If that’s the case, then last season could reflect the fantasy floor for this group, which may imply positive regression in 2019. The big takeaway here is that if you miss on a top-3 tight end, all is not lost. There is still ample value in selecting from TE4-TE6.
Beware The Tier Break
However, after this second group, the data tells a different story. Based on nearly every measure, TE7 and below has experienced a steady decline since 2013. Last season marked nine-year lows for targets and PPR points for TE7-TE24.
Admittedly, the tight end position suffered major injuries last year. Evan Engram, O.J. Howard, Hunter Henry, Delanie Walker, Jack Doyle, Will Dissly, Tyler Eifert and Tyler Kroft all suffered major injuries in 2018. So, last season’s historic collapse may be due in part to the laundry list of injuries listed above.
However, even if injuries likely contributed to last season’s collapse, they by no means caused it. The 2018 season’s collapse fits a stable and consistent downward trend. So, even if 2019 brings a soft rebound in targets and PPR points for these groups, it’s unlikely to be a pivotal shift away from that trend.
Redraft Strategy for 2019
With all this in mind, my advice is simply to draft a top tight end. Seriously; if you’ve been on the fence until now, jump on over to Team Early-TE. Not only is there a massive drop off from TE1-TE3 to TE4-TE6, but there’s an even more significant drop off for all tight ends after that.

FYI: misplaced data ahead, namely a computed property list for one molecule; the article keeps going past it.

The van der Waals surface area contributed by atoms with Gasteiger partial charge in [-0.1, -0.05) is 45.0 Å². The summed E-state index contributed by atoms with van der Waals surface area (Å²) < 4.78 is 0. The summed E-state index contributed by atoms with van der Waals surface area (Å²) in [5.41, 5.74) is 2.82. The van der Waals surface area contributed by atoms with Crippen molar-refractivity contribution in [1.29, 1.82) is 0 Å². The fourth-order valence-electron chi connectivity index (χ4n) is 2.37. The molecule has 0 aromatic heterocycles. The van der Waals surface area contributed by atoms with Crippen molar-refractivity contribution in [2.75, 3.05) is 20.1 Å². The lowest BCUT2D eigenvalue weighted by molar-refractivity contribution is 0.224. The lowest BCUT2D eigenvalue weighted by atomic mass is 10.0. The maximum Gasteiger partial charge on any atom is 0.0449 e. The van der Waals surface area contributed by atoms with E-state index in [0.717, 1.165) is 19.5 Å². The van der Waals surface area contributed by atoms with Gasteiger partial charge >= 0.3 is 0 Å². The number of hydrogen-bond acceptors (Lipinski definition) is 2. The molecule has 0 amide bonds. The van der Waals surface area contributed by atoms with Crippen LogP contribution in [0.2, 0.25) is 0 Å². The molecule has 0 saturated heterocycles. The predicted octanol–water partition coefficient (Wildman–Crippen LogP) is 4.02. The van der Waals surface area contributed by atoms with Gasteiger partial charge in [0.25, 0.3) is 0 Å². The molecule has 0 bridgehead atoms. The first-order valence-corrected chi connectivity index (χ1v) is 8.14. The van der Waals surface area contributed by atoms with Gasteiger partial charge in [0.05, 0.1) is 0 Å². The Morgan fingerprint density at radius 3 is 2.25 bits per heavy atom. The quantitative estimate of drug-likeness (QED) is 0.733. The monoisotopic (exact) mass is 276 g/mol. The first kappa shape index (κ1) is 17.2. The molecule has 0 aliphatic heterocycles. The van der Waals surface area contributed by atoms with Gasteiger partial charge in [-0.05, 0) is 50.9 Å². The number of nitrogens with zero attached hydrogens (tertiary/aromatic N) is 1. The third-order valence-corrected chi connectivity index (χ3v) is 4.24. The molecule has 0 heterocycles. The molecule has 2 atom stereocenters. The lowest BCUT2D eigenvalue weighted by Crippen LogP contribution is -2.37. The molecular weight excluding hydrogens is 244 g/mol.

If you miss on a top-six tight end, your best bet is to try streaming the position. If you drafted someone like Austin Hooper, Kyle Rudolph, Trey Burton or David Njoku last season, you probably never really felt strong about “locking in” those guys no matter the opponent. In fact, depending on the competitiveness of your particular league, you may have tried streaming the position by matchup – or even rostering a second tight end just in case.
Nonetheless, based on the data I’ve reviewed, streaming from the waiver wire looks like a poor overall strategy. Rather than streaming from week-to-week, you should really view this as punting the position, and just hope to find a diamond in the rough. Regardless, I can’t justify spending mid-round draft capital on tight ends in these tiers – not when you can be loading up on high-upside receiving running backs instead.
On the flip side, in leagues that offer tight ends in the Flex position, this data serves as strong evidence to draft two tight ends from the top-six if possible. For long-time fantasy football die-hards, that may seem audacious, but the data suggests there’s strong merit in it. Especially considering the benefits associated with the Late Round QB and Zero-RB strategies, drafting two top-tier tight ends is more possible now than ever.
What to Expect in Part 6
In this series’ next installment, we’ll look at the wide receiver position. Whether you’re a Zero-RB die-hard or not, drafting a strong WR corps is essential to modern PPR redraft strategy. So, with TE gaining ground and RB1 as strong as ever, how do we prioritize WR value throughout fantasy drafts?
Image Credit: Jordon Kelly/Icon Sportswire. Pictured: Travis Kelce.